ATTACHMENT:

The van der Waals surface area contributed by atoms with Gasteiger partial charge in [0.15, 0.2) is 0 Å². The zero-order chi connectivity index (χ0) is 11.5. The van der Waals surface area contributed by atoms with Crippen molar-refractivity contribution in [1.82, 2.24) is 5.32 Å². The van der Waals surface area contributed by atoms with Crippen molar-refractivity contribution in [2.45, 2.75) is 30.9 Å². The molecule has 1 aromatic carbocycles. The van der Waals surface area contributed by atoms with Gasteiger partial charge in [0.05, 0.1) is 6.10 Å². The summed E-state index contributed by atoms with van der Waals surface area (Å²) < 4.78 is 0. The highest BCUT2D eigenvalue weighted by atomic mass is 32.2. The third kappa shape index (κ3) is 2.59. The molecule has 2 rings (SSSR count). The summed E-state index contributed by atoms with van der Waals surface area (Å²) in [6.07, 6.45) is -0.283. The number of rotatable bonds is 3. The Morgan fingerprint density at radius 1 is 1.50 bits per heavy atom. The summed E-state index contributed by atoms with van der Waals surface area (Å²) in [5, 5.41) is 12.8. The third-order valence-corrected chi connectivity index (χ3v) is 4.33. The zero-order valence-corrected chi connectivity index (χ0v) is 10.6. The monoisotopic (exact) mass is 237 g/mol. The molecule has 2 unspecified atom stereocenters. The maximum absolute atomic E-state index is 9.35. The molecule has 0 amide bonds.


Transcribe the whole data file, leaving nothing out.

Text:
The van der Waals surface area contributed by atoms with Gasteiger partial charge in [0.15, 0.2) is 0 Å². The zero-order chi connectivity index (χ0) is 11.5. The van der Waals surface area contributed by atoms with Crippen molar-refractivity contribution in [1.82, 2.24) is 5.32 Å². The van der Waals surface area contributed by atoms with Crippen molar-refractivity contribution in [2.45, 2.75) is 30.9 Å². The molecule has 1 aromatic carbocycles. The van der Waals surface area contributed by atoms with Gasteiger partial charge in [0.05, 0.1) is 6.10 Å². The summed E-state index contributed by atoms with van der Waals surface area (Å²) < 4.78 is 0. The highest BCUT2D eigenvalue weighted by atomic mass is 32.2. The third kappa shape index (κ3) is 2.59. The molecule has 2 rings (SSSR count). The summed E-state index contributed by atoms with van der Waals surface area (Å²) in [6.07, 6.45) is -0.283. The number of rotatable bonds is 3. The Morgan fingerprint density at radius 1 is 1.50 bits per heavy atom. The summed E-state index contributed by atoms with van der Waals surface area (Å²) in [5, 5.41) is 12.8. The third-order valence-corrected chi connectivity index (χ3v) is 4.33. The zero-order valence-corrected chi connectivity index (χ0v) is 10.6. The monoisotopic (exact) mass is 237 g/mol. The molecule has 2 unspecified atom stereocenters. The maximum absolute atomic E-state index is 9.35. The molecule has 0 amide bonds.